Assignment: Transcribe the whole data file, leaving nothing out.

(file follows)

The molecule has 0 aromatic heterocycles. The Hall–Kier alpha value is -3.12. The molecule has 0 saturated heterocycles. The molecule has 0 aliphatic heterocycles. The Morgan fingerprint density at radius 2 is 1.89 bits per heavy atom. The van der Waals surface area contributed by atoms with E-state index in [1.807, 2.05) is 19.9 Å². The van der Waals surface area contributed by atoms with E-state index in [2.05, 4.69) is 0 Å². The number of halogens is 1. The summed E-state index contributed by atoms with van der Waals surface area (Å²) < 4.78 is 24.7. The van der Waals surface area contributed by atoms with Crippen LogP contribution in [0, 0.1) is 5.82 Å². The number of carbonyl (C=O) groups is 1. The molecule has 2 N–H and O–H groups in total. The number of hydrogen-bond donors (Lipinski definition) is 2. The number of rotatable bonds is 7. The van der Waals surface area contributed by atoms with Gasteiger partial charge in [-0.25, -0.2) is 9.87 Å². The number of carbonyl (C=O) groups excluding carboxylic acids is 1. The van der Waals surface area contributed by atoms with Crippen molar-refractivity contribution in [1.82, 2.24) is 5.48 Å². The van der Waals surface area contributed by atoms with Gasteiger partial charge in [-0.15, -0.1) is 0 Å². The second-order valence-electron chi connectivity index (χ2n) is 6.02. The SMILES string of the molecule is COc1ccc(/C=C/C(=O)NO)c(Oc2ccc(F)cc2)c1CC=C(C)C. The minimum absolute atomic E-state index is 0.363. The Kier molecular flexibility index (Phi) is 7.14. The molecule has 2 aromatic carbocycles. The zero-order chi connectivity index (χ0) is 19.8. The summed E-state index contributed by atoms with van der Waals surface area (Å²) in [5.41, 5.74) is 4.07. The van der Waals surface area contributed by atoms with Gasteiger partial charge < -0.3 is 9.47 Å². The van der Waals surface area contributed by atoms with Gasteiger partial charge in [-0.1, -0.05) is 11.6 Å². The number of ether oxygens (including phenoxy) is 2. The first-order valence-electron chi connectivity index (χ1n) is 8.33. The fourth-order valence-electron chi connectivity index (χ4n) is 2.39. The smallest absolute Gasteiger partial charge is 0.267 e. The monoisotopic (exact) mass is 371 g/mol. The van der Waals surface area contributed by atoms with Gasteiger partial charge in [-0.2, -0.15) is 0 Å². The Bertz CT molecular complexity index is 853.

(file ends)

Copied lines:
The molecule has 0 aromatic heterocycles. The Hall–Kier alpha value is -3.12. The molecule has 0 saturated heterocycles. The molecule has 0 aliphatic heterocycles. The Morgan fingerprint density at radius 2 is 1.89 bits per heavy atom. The van der Waals surface area contributed by atoms with E-state index in [1.807, 2.05) is 19.9 Å². The van der Waals surface area contributed by atoms with E-state index in [2.05, 4.69) is 0 Å². The number of halogens is 1. The summed E-state index contributed by atoms with van der Waals surface area (Å²) < 4.78 is 24.7. The van der Waals surface area contributed by atoms with Crippen LogP contribution in [0, 0.1) is 5.82 Å². The number of carbonyl (C=O) groups is 1. The molecule has 2 N–H and O–H groups in total. The number of hydrogen-bond donors (Lipinski definition) is 2. The number of rotatable bonds is 7. The van der Waals surface area contributed by atoms with Gasteiger partial charge in [-0.25, -0.2) is 9.87 Å². The number of carbonyl (C=O) groups excluding carboxylic acids is 1. The van der Waals surface area contributed by atoms with Crippen molar-refractivity contribution in [1.82, 2.24) is 5.48 Å². The van der Waals surface area contributed by atoms with Gasteiger partial charge in [-0.15, -0.1) is 0 Å². The second-order valence-electron chi connectivity index (χ2n) is 6.02. The SMILES string of the molecule is COc1ccc(/C=C/C(=O)NO)c(Oc2ccc(F)cc2)c1CC=C(C)C. The minimum absolute atomic E-state index is 0.363. The Kier molecular flexibility index (Phi) is 7.14. The molecule has 2 aromatic carbocycles. The zero-order chi connectivity index (χ0) is 19.8. The summed E-state index contributed by atoms with van der Waals surface area (Å²) in [5.41, 5.74) is 4.07. The van der Waals surface area contributed by atoms with Gasteiger partial charge < -0.3 is 9.47 Å². The van der Waals surface area contributed by atoms with Gasteiger partial charge in [-0.1, -0.05) is 11.6 Å². The number of ether oxygens (including phenoxy) is 2. The first-order valence-electron chi connectivity index (χ1n) is 8.33. The fourth-order valence-electron chi connectivity index (χ4n) is 2.39. The smallest absolute Gasteiger partial charge is 0.267 e. The monoisotopic (exact) mass is 371 g/mol. The van der Waals surface area contributed by atoms with Gasteiger partial charge in [-0.2, -0.15) is 0 Å². The Bertz CT molecular complexity index is 853.